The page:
Tuck and Roll

No secret in Little Saigon is more closely guarded than the recipe for Brodard's spring-roll sauce. Ask what's in it, and you will be met with an icy stare and another question: “Why are you asking?”

This is a substance that defies not only description, but also decryption: a thick, murky orange elixir that's served hot like a starchy soup, but too pungent and powerful to be eaten as one. Rumored ingredients include minced pork, coconut cream, garlic and sorcery. But since any attempt to smuggle in a mass spectrometer will result in ejection from the restaurant, it leaves the intrepid diner with only one course of action—to enjoy it as a dipping sauce for their equally famous nem nuong rolls.

Until recently, the only place to get this culinary dynamic duo was at the original Brodard in Garden Grove—a Little Saigon institution hidden behind a 99-Cent-Only store, in a secret alleyway, next to a Dumpster. Cloaked from view, it can be found only by bringing a friend who has prior knowledge of its location, or a finely tuned divining rod. When one finally manages to find the restaurant, one also finds its treasure of an appetizer: a stogie-shaped, luminous rice-paper wrap stuffed with a ruddy, dense SPAM-like concoction made of pork or shrimp, lettuce, cucumber and the crunchy, deep-fried skin of an egg roll. And of course, there's plenty of that top-secret sauce for dunking.

Now there's a second Brodard location that serves those same rolls and glorious sauce. And not only is it easily visible from Highway 22, but it's housed in a bona fide mansion, as well. Though located mere blocks from its much-admired forebear, this new restaurant, dubbed Brodard Chateau, is a world away—and social class removed—from the former's cafeteria atmosphere.

Prettier than its dowdier, older sister, the Chateau is a 10-month-old debutante already being courted by longtime Brodard fans and new suitors unfamiliar with its Vietnamese roots. Frilly touches abound in its space, which is as dimly lit as a top-end steakhouse. Throughout the multiroomed building, contemporary furnishings mix with Asian design elements, as though a Pottery Barn collided with a Buddhist temple.

While its heart still beats as a Vietnamese restaurant, like most Americanized children of first-generation immigrants, it's fluent in English and yearns to break out of the Little Saigon cocoon. It does so by reaching out to the largely untapped market of Vietnamese-food-lovers who are too intimidated to dive into the culinary deep end of Bolsa Street without an Asian friend in tow. Here at Brodard Chateau, those individuals can come unaccompanied, be seated in plush chairs, and feel comfortable knowing the menus will be leather-bound, the staff will speak English and the prices will be exorbitant.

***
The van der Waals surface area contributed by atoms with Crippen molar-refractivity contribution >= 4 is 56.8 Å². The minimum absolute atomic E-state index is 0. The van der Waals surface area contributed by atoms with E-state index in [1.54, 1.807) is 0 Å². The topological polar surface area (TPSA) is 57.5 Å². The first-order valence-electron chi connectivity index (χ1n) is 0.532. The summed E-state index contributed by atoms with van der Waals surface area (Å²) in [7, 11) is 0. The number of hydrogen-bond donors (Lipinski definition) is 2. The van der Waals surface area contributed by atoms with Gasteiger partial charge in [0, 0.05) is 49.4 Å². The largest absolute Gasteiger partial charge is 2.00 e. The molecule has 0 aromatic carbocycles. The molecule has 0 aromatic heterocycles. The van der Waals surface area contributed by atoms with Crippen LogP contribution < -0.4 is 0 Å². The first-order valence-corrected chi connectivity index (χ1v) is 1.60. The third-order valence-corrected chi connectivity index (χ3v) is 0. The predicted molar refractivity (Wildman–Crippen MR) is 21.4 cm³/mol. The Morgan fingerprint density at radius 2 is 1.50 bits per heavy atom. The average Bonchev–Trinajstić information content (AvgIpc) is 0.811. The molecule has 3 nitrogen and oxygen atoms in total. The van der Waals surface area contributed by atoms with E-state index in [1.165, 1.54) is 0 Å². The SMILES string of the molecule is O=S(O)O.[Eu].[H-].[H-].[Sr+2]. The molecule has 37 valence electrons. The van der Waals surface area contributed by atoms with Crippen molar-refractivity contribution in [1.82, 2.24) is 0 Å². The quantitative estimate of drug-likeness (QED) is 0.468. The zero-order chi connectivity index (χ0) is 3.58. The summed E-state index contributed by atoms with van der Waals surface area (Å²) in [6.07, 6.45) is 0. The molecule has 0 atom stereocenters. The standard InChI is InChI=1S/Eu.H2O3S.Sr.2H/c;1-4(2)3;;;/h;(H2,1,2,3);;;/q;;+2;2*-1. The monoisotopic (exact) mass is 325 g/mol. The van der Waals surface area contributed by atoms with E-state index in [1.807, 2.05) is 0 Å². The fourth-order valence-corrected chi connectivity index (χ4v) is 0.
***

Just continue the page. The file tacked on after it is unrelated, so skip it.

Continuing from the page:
The costliest items offered exist exclusively in a section of the menu labeled “At the Chateau.” The most expensive was the New Zealand rack of lamb, which I found to be aptly cooked to a medium-rare, but no better than those I've had elsewhere. Nevertheless, I gripped the Frenched cutlets like they were good ol' barbecued ribs and tore into meat with my bare teeth. Blessed with an effortless chew, their tender, sanguine flesh went down smoother and silkier than beef. Less impressive was everything else on the plate. A mound of crimson-hued fried rice clashed with the red-wine reduction, and a steamed-vegetable assortment had no business being anywhere near my perfect lamb chops.

The filet mignon—the second-priciest item—was served with the same ho-hum vegetable roundup and paired with a perky sauce studded with green peppercorns. Though not as spectacular as I had hoped, the steak was still a better buy than the steamed Chilean sea bass, which was buried under a messy avalanche of bell peppers and tomatoes, browbeaten by a salty black-bean sauce, and then upstaged by the sopping-wet bed of glass noodles lying beneath it. The subtlety of this demure piece of fish was all but lost in the shuffle—a lamentable fate for a species so highly sought-after.

Much of the Chateau's seafood fared better as appetizers: soggy but tender rings of fried calamari frolicked with flash-fried garlic, fistfuls of spicy scallions and sliced jalapeños; two baked clamshells stuffed with clam meat, crab and shrimp came with a veritable garden's worth of fresh herbs; and a crawfish and chopped-jackfruit salad featured a fermented soybean dressing that looked like peanut butter, smelled like feet and tasted like a naughtier version of miso.

The dishes in the more bourgeois areas of the menu were even more satisfying. Cribbed from its sister restaurant, wispy strands of glass noodles cavorted with generous lump crab morsels and red onions in a simple yet lively stir-fry. But of course, who could forget the reason why anyone goes to a Brodard establishment in the first place: the nem nuong rolls and their sauce.

Two came to an order, but since the dipping liquid was served in tiny ramekins and not the usual soup bowl, I had to carefully ration it so that every section of the roll got just the right amount of sauce.

Then it occurred to me: I paid enough for this meal—I can ask for more! But as I found out yet again, even here at Brodard Chateau, no amount of money will ever get anyone there to spill the beans about what's in that damned sauce!


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